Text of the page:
Most importantly, we learn that the solution to a problem is often another problem. The answer we picked to “I want to improve” is “I want to get cleverer,” and we can think better and faster5 if we treat that as a full answer. After all, if you reduce the answer space of “a sentence 100 letters long” to “a sentence 10 letters long,” you have reduced it by a larger factor than reducing from “a sentence 10 letters long” to a specific sentence that is 10 letters long.6

1. My artist friends tell me that their least favorite commissions are the ones where the commissioner tells them “do whatever you want!”; I don’t think I’ve seen someone in any field ever speak positively of getting that regularly (instead of as an occasional reprieve).

2. Style note: I use ‘goal’, ‘problem’, and ‘value’ interchangeably throughout this post, based on whatever seems appropriate for that sentence. I hope this isn’t too confusing- I think there’s only type errors for values, and so when you see value recast it as “a goal to obtain this value.”

3. In physics (and many other disciplines), unsoluble problems are often approximated by an infinite number of soluble problems. For example, one can calculate sin(x) with only multiplication, division, addition, and subtraction by using the Taylor Series approximation. However, by itself this is just moving around the difficulty- your new problems are individually soluble but you don’t have the time to solve an infinite number of them. This method is effective only when you can ignore later terms- that is, take the infinite amount of trash you’ve generated and manage to throw it away in a finite volume. For example, to calculate sin(1) to three parts in a thousand requires only the first three terms: 1-13/​3!+15/​5!=.841667 while sin(1) is .841471 (both rounded to 6 digits). For well-behaved approximations, the error is smaller than the next additional term- for sin(1) with 3 terms, the error is 1.96e-4 while the next term is 17/​7!=1.98e-4. My usage of “order” is inspired by this background; a first guess at a problem (like answering 1 to sin(1)) is a first order solution that’s in the right ballpark but is probably missing crucial details. A second order solution has the most obvious modification to the first order solution and is generally rather good (5/​6 only differs from sin(1) by 1%). One note here is this implies that for well-behaved problems, one needs to do all of the nth order modifications before moving to the n+1th order- if I just give you 1-17/​7!, my answer is not really any better than my 1st order answer (and if I gave you 1+15/​5!, it would be worse).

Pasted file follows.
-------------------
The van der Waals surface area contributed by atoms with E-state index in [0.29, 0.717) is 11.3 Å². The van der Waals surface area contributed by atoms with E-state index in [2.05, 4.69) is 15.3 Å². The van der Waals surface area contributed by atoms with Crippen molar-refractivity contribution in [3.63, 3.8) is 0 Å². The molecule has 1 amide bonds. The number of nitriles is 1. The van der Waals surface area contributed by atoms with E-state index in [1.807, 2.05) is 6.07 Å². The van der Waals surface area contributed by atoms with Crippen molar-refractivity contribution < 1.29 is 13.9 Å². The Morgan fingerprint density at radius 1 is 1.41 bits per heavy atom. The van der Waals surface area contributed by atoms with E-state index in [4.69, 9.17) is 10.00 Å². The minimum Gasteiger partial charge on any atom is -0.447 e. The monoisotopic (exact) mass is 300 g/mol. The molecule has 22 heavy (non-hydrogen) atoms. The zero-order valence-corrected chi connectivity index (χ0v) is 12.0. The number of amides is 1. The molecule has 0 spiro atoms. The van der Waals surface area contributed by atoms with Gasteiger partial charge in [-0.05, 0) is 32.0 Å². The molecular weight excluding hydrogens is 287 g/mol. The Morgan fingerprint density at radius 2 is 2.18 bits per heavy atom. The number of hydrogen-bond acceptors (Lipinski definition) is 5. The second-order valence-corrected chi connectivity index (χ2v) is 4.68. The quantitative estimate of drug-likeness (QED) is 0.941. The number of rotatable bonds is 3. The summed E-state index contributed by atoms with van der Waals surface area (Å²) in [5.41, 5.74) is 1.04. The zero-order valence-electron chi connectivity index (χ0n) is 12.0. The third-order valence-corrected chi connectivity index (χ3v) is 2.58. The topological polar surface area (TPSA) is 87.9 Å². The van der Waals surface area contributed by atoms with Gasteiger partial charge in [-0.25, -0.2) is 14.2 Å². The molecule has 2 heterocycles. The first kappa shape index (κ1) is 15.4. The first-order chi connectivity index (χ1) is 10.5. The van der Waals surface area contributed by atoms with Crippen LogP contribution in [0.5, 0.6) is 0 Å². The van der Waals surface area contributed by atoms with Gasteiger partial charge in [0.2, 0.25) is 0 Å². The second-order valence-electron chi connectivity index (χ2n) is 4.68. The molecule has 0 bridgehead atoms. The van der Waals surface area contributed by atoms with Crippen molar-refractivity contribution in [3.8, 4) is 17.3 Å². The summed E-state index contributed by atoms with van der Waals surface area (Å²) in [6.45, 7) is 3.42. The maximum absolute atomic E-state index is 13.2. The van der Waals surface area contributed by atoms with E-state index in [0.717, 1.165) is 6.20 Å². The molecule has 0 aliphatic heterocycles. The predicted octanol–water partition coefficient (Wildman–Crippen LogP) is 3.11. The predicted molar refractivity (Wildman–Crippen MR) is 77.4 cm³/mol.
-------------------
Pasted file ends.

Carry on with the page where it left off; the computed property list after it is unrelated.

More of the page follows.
4. The usefulness of wording things this way is limited because the boundary between the two is hard to determine. “I want to make better decisions” could easily be an instrumental value to a rather different problem (“I want to be more powerful,” say) or you could interpret it as an instrumental value for the previous value (“I want to be cleverer”). So it might actually be that you’re looking to find a narrow goal ‘as terminal as the original vague goal’ that provokes instrumental subgoals.

5. Typically, when you make a computation faster you sacrifice some accuracy. This may be one of the cases where that often isn’t true, because the computation time is infinite and thus accuracy is 0 for problems you cannot fit into memory if you try to solve them in one go. But the heuristics you use to narrow answer space can easily be bad heuristics; it helps to make this process formal so you’re more likely to notice when you jumped an order without actually checking for other ways to approach the problem. Perhaps the best advice in this article is “don’t be afraid to go back and recalculate at lower orders and make sure you’re in the right part of the tree.”

6. While it’s tempting to suggest a measure like “log(possible answers)”, that breaks down in many cases (when approaching “find the real number that is pi5“, you don’t see a change if you go from “all reals” to “all reals between 35 and 45” as possible answers) and isn’t valuable in others (if I reduce the answer space from 1,000 potential answers to 100 potential answers, but the real answer is in that 100, I’ve done better than if I reduce the answer space to 10 potential answer but the real answer isn’t in that 10). The density of good solutions matters- you can only profit by throwing away parts of the answer space because their average is lower than the part you kept.

Thanks to Aharon for the prodding to turn this from a brief mention in a comment to a post of its own, and to PhilGoetz, DSimon, and XFrequentist for organizational advice.